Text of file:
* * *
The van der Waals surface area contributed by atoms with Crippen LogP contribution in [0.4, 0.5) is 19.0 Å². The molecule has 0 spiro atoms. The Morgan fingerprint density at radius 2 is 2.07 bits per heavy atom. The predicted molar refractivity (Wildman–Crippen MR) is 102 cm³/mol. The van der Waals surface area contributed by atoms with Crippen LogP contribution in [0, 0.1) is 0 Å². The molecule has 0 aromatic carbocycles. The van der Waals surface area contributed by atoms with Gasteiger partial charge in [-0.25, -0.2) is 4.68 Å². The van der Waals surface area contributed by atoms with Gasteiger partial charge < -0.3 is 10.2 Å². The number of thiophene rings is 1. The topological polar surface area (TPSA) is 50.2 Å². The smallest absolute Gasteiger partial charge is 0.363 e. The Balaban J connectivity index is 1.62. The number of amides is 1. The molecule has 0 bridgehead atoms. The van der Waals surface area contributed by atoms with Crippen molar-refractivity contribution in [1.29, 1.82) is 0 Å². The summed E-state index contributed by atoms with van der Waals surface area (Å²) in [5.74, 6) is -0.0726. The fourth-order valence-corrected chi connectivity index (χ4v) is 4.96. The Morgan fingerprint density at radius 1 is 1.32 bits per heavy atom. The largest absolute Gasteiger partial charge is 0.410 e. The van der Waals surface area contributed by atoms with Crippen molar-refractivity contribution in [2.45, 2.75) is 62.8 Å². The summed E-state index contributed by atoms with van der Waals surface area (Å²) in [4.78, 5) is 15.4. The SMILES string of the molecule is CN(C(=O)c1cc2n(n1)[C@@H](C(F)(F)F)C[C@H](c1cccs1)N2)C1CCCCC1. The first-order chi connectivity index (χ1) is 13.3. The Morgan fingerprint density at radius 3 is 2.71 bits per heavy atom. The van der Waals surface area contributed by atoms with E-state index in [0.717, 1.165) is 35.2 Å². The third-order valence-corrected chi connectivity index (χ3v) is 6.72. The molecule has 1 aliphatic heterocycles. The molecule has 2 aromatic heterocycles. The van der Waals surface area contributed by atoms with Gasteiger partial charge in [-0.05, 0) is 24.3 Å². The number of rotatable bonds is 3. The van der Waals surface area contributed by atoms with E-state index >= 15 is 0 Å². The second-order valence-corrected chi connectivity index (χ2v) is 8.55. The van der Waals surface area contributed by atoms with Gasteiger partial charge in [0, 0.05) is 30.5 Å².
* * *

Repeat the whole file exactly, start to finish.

The van der Waals surface area contributed by atoms with Crippen LogP contribution in [0.4, 0.5) is 19.0 Å². The molecule has 0 spiro atoms. The Morgan fingerprint density at radius 2 is 2.07 bits per heavy atom. The predicted molar refractivity (Wildman–Crippen MR) is 102 cm³/mol. The van der Waals surface area contributed by atoms with Crippen LogP contribution in [0, 0.1) is 0 Å². The molecule has 0 aromatic carbocycles. The van der Waals surface area contributed by atoms with Gasteiger partial charge in [-0.25, -0.2) is 4.68 Å². The van der Waals surface area contributed by atoms with Gasteiger partial charge < -0.3 is 10.2 Å². The number of thiophene rings is 1. The topological polar surface area (TPSA) is 50.2 Å². The smallest absolute Gasteiger partial charge is 0.363 e. The Balaban J connectivity index is 1.62. The number of amides is 1. The molecule has 0 bridgehead atoms. The van der Waals surface area contributed by atoms with Crippen molar-refractivity contribution in [1.29, 1.82) is 0 Å². The summed E-state index contributed by atoms with van der Waals surface area (Å²) in [5.74, 6) is -0.0726. The fourth-order valence-corrected chi connectivity index (χ4v) is 4.96. The Morgan fingerprint density at radius 1 is 1.32 bits per heavy atom. The largest absolute Gasteiger partial charge is 0.410 e. The van der Waals surface area contributed by atoms with Crippen molar-refractivity contribution in [2.45, 2.75) is 62.8 Å². The summed E-state index contributed by atoms with van der Waals surface area (Å²) in [4.78, 5) is 15.4. The SMILES string of the molecule is CN(C(=O)c1cc2n(n1)[C@@H](C(F)(F)F)C[C@H](c1cccs1)N2)C1CCCCC1. The first-order chi connectivity index (χ1) is 13.3. The Morgan fingerprint density at radius 3 is 2.71 bits per heavy atom. The van der Waals surface area contributed by atoms with E-state index in [0.717, 1.165) is 35.2 Å². The third-order valence-corrected chi connectivity index (χ3v) is 6.72. The molecule has 1 aliphatic heterocycles. The molecule has 2 aromatic heterocycles. The van der Waals surface area contributed by atoms with Gasteiger partial charge in [-0.05, 0) is 24.3 Å². The number of rotatable bonds is 3. The van der Waals surface area contributed by atoms with E-state index >= 15 is 0 Å². The second-order valence-corrected chi connectivity index (χ2v) is 8.55. The van der Waals surface area contributed by atoms with Gasteiger partial charge in [0, 0.05) is 30.5 Å².